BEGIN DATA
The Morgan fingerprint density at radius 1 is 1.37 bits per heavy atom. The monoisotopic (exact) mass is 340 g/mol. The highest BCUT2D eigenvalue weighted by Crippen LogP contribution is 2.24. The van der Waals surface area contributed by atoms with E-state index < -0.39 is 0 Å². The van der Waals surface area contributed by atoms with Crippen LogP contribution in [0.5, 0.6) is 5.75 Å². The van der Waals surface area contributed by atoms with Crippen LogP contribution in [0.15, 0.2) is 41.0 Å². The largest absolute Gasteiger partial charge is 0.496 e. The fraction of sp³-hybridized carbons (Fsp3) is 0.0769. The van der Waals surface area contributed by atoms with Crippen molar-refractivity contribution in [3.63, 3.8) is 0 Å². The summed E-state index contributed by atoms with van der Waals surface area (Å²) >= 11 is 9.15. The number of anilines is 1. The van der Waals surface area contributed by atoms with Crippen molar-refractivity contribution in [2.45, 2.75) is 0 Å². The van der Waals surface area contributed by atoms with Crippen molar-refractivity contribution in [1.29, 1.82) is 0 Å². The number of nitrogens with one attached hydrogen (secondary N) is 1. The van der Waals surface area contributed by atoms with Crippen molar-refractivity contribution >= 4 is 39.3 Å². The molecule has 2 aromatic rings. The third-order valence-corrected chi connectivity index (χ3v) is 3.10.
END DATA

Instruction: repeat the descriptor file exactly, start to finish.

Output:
The Morgan fingerprint density at radius 1 is 1.37 bits per heavy atom. The monoisotopic (exact) mass is 340 g/mol. The highest BCUT2D eigenvalue weighted by Crippen LogP contribution is 2.24. The van der Waals surface area contributed by atoms with E-state index < -0.39 is 0 Å². The van der Waals surface area contributed by atoms with Crippen LogP contribution in [0.5, 0.6) is 5.75 Å². The van der Waals surface area contributed by atoms with Crippen LogP contribution in [0.15, 0.2) is 41.0 Å². The largest absolute Gasteiger partial charge is 0.496 e. The fraction of sp³-hybridized carbons (Fsp3) is 0.0769. The van der Waals surface area contributed by atoms with Crippen molar-refractivity contribution in [3.63, 3.8) is 0 Å². The summed E-state index contributed by atoms with van der Waals surface area (Å²) >= 11 is 9.15. The number of anilines is 1. The van der Waals surface area contributed by atoms with Crippen molar-refractivity contribution in [2.45, 2.75) is 0 Å². The van der Waals surface area contributed by atoms with Crippen molar-refractivity contribution in [1.29, 1.82) is 0 Å². The number of nitrogens with one attached hydrogen (secondary N) is 1. The van der Waals surface area contributed by atoms with Crippen molar-refractivity contribution >= 4 is 39.3 Å². The molecule has 2 aromatic rings. The third-order valence-corrected chi connectivity index (χ3v) is 3.10.